When the coronavirus swept across the state in mid-March, people everywhere wondered how they could stay in shape as gyms and fitness centers were ordered to close to contain the outbreak.
One family from Flemington decided to make their own gym — and their quest to stay fit turned into an unexpected passion: Powerlifting.
The Rayl family, including Gregory Sr., Nancy, and their son Gregory Jr., each broke state records for deadlifting, squatting, bench pressing and a combination of all three at the United States Powerlifting Association (USPA) Drug Tested Muscle Mine Classic, held in Westminster, Maryland on Nov. 7.
Gregory Sr. also broke the national record for squatting.
He deadlifted 375 pounds, bench-pressed 225 pounds and squatted 337 pounds; Nancy deadlifted 100 pounds, bench-pressed 95 pounds and squatted 95 pounds; and Gregory Jr. deadlifted 370 pounds, benched 170 pounds and squatted 285 pounds.
All three family members broke records within their respective divisions and age groups.
Gregory Sr., 56, said the family’s powerlifting was so formidable that they surpassed records in both the drug-tested and non-drug-tested divisions of the competition.
“We’re drug free and we’re natural power lifters, so we’re going to be in drug-tested competitions. But because our totals were so high, we actually beat the people who do take those things, so that was a plus,” the father said.
But, setting new milestones in powerlifting has not been a long-term goal of the Rayls’. When they first set up their own gymnasium in their 3,600 square foot basement, their singular objective was to avoid gaining what Gregory Sr. and Nancy referred to as a “COVID stomach.”
“We decided that we were going to work out,” Gregory Sr. said. “My wife works from home, I work with NASCAR — which closed down too — and for Gregory Jr. school was all-virtual — so we’re just sitting around and we’re like, ‘We’re going to have to do something, or we’re going to get these big old bellies on us.’”
While the Rayls already owned some weight-lifting equipment used by 15-year-old Gregory Jr., who plays football at North Hunterdon Regional High School in Annandale, they gathered extra equipment and weights to create a full-fledged gymnasium.
“It is a work in progress, and we are constantly looking to upgrade the equipment,” Gregory Sr. said. “We bought a competition bench press a couple of days ago because we’re getting to more weights to where our little home gym type of bench can’t handle that type of weight.”
The family began to exercise in their self-made gymnasium on an almost daily basis.
“We work out pretty much every day, though every now and then we get lazy and take a day off,” Gregory Sr. said.
“Immediately after football practice, I’ll work out — Monday through Friday, every week, pretty much guaranteed,” Gregory Jr. said. “I do squats, and benchpress, and deadlift.”
Nancy, a 50-year-old marketing project manager for Verizon who works roughly 12-hour-long workdays, said their at-home gymnasium enabled her to follow a regular exercise routine that her career had previously made difficult to establish.
“To be able to try to factor in a little bit of personal health was a struggle, so that’s why having a gym onsite really helped me with that,” Nancy said. “So that way I can then log off of work, go downstairs and put in a good workout, and finish the night with family, and go to bed and start all over again.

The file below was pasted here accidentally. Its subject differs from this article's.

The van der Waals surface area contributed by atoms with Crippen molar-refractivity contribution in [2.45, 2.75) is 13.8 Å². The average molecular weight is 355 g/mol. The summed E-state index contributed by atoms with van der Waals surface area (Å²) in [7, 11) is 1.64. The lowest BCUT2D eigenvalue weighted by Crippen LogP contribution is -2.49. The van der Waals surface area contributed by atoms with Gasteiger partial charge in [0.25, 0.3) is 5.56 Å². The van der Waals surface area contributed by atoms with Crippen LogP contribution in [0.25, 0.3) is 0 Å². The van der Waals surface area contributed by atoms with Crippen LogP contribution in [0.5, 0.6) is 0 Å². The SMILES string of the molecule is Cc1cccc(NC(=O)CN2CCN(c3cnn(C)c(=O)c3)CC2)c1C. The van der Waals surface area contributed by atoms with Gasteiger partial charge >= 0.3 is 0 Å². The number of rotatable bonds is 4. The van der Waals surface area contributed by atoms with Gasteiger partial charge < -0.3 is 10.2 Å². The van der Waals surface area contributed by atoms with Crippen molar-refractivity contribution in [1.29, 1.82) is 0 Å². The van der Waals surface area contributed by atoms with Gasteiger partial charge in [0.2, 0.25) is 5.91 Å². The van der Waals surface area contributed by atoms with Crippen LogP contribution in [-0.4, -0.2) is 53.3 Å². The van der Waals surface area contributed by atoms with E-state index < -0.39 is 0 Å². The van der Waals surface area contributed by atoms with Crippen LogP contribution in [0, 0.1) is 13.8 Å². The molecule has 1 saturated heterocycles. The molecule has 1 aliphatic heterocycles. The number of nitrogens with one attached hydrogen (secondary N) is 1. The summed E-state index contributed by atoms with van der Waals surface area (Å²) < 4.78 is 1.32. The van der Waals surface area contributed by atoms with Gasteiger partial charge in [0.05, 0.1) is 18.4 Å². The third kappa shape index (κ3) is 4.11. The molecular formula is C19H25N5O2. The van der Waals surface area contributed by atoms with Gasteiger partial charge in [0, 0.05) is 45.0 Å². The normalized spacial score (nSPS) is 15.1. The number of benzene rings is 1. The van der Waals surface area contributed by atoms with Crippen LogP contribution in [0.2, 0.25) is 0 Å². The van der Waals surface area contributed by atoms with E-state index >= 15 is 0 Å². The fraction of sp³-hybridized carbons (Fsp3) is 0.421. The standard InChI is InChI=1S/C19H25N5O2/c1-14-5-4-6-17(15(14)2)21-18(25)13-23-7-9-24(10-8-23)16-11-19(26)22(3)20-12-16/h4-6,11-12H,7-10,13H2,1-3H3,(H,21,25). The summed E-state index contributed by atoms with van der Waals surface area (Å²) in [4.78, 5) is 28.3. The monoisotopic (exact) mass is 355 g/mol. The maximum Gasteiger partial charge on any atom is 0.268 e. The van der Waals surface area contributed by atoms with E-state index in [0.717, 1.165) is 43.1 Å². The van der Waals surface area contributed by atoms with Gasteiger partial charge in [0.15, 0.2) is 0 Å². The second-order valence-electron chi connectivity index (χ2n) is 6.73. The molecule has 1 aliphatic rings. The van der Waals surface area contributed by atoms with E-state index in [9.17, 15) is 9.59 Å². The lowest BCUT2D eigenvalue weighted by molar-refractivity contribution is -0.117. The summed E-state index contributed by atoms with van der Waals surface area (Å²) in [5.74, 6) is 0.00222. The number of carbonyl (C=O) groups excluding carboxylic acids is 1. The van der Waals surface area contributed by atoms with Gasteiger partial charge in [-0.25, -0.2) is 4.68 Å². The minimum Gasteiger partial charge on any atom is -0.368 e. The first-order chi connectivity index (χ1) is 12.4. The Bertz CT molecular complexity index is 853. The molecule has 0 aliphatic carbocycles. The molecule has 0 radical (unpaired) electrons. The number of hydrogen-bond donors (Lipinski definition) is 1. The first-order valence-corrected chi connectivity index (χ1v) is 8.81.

Over time, the family realized they weren’t simply retaining their muscle, but building it.
“We started training hard just to stay in shape and build muscle and have fun, and we got into it more and more because we were locked down for so long, that … we said, ‘Wow, we’re doing pretty good here on our strength. Let’s push ourselves and go for a competition,’” Gregory Sr. said.
Together, the Rayls competed and excelled in the powerlifting competition held earlier this month. But, they’re determined not to allow their accomplishments to end there.
The Rayls intend to compete in the Drug Tested USPA National Championships in Palm Springs, California this July, as well as the Drug Tested International Powerlifting League (IPL) Worlds in Germany.
And they will not enter these competitions complacent with the records they’ve already broken.
“I’m going to set the world records and be prepared to increase those world records when we go to Germany,” Gregory said.
Bobby Bowlin, the director of the United States Powerlifting Association (USPA) Drug Tested Muscle Mine Classic, emphasized his support for the dedication of individuals like the Rayls to the sport of powerlifting.
“We’re glad everybody’s still supporting the United States Powerlifting Association with all the craziness going on with (COVID-19), and that everyone is doing what they can to stat safe and stay healthy,” Bowlin said.
The Rayls’ discovery of their passion for powerlifting because of the pandemic is likely a phenomenon singular to their own family. Nonetheless, they expressed their hope that others who hear their story may feel inspired to discover and chase their own forms of happiness.
“I think people started to get a little depressed and stuck at home, and so we took a different attitude of, ‘Hey, let’s turn this into a good thing for us. Let’s not be bored at home. Let’s not sit in front of the TV,’” Gregory said. “So when this all does blow over, we’re going to be right back to the norm, and we have to get acclimated back to the way it used to be, we’re raring to go.”
“In the middle of a challenge, the pandemic, you can look for opportunities in anything in life. There’s always light at the end of the tunnel — you just have to find it,” Nancy said. “And we found our little niche, and we were able to capitalize and make it worth it for our personal work and life balance.”
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Caroline Fassett may be reached at [email protected].